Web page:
RSPCA Rescues Marooned Cat … Sort Of


This feral cat wasn't sure what to do about his plight, until the RSPCA arrived on the scene. Photo courtesy of the <em>Leicester Mercury.</em>” class=”size-medium wp-image-2307″ title=”feral on flotsam” src=”×227.jpg” alt=”A feral cat huddles atop a floating garbage pile on the River Soar” width=”300″ height=”227″ /></p><p>Earlier this month, a cat was rescued from a floating island in a river. But although the effort was successful, it didn’t go quite as planned.</p><p>On Sept. 8, a passerby saw a cat <a href=stranded on top of a pile of garbage making its way down the River Soar in Leicester, England. That individual called the Royal Society for the Prevention of Cruelty to Animals (RSPCA) to report the marooned feline.

In a story worthy of airing on the Irish TV show Animal A&E, the drama began to unfold.

RSPCA inspector Sally Kearns arrived at the scene to investigate. When she saw the cat’s plight, she figured it had jumped onto the trash pile, thinking it was solid ground. Because the flotsam was surrounded by duckweed, a common aquatic plant, the feline probably didn’t realize it was going to be set adrift as soon as it landed.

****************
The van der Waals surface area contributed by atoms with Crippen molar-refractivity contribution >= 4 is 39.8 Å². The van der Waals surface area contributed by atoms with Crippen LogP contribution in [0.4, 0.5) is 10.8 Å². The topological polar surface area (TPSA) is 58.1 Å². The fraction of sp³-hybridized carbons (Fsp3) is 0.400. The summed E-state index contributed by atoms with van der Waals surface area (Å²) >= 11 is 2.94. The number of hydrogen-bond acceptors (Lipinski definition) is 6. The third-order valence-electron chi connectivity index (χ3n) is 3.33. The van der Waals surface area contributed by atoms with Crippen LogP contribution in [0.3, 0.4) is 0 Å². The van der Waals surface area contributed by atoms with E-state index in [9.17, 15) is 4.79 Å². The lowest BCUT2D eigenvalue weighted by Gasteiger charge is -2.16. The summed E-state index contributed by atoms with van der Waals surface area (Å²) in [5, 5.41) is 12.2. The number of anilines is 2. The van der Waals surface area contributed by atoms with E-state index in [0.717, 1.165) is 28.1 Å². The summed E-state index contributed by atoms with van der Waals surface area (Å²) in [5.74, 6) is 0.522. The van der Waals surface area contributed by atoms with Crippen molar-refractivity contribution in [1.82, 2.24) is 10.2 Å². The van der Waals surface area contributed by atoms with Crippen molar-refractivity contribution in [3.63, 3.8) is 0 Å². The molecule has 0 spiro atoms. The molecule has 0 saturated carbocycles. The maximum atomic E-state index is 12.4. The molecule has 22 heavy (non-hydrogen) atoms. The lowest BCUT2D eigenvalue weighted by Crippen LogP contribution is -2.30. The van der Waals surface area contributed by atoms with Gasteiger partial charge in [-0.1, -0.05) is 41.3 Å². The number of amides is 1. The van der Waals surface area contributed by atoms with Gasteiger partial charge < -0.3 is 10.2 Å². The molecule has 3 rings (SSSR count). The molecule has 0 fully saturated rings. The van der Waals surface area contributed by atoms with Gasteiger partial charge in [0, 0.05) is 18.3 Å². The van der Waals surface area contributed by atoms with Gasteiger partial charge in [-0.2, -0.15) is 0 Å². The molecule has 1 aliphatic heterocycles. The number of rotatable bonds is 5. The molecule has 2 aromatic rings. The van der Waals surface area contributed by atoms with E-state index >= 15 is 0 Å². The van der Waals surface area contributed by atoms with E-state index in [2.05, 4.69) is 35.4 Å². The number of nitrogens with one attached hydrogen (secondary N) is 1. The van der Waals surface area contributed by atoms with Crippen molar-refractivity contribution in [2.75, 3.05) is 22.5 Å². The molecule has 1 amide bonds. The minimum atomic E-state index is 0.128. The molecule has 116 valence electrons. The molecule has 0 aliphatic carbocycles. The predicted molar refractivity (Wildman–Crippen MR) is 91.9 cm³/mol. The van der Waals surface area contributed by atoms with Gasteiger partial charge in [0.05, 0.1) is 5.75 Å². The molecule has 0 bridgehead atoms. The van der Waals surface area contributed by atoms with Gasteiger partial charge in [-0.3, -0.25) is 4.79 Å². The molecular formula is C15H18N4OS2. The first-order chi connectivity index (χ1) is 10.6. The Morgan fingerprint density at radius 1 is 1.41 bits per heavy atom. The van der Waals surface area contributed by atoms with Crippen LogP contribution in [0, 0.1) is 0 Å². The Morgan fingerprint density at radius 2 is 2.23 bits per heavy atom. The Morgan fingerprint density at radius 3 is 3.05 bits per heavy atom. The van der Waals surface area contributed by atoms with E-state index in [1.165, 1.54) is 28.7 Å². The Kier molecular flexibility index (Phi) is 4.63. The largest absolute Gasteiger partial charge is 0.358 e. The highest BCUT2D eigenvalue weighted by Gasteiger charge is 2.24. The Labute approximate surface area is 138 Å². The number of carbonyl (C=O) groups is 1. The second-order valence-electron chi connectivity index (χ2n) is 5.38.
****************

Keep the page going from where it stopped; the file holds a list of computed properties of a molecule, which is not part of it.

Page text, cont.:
Kearns tried to grab the garbage mound with a long pole in hopes of pulling it — and the unfortunate cat — to shore. But instead of accepting the help offered by the RSPCA investigator, the cat leaped off the island and into the water, where it swam for the opposite shore and fled into the bushes the minute it reached solid ground.

If there were a British version of Animal A&E, I could imagine myself sitting on my couch with my cats, watching the series on the TV station’s website, enjoying the speakers’ East Midlands accents (I admit it, I have a thing for the numerous English, Irish, and Scots accents, perhaps because of early exposure to British TV shows on my local PBS station) and the happy-ending nature of the rescue — a far cry from the gruesome calls investigators face in gritty American “animal cop” documentaries.

The cat’s run-in with a garbage island may not be immortalized on video, but it is a good reminder that not every rescue is about saving animals from horrifying abuse and neglect. Sometimes it’s just something as simple — and even funny — as helping a cat in a very odd sticky situation or extricating an intoxicated moose from a tree.

In the two weeks since the rescue attempt, the RSPCA hasn’t heard anything about further river crossing attempts by the cat. “He did look quite pathetic on his floating island of rubbish,”Kearns said. “I suspect he won’t be getting back in the river any time soon.”

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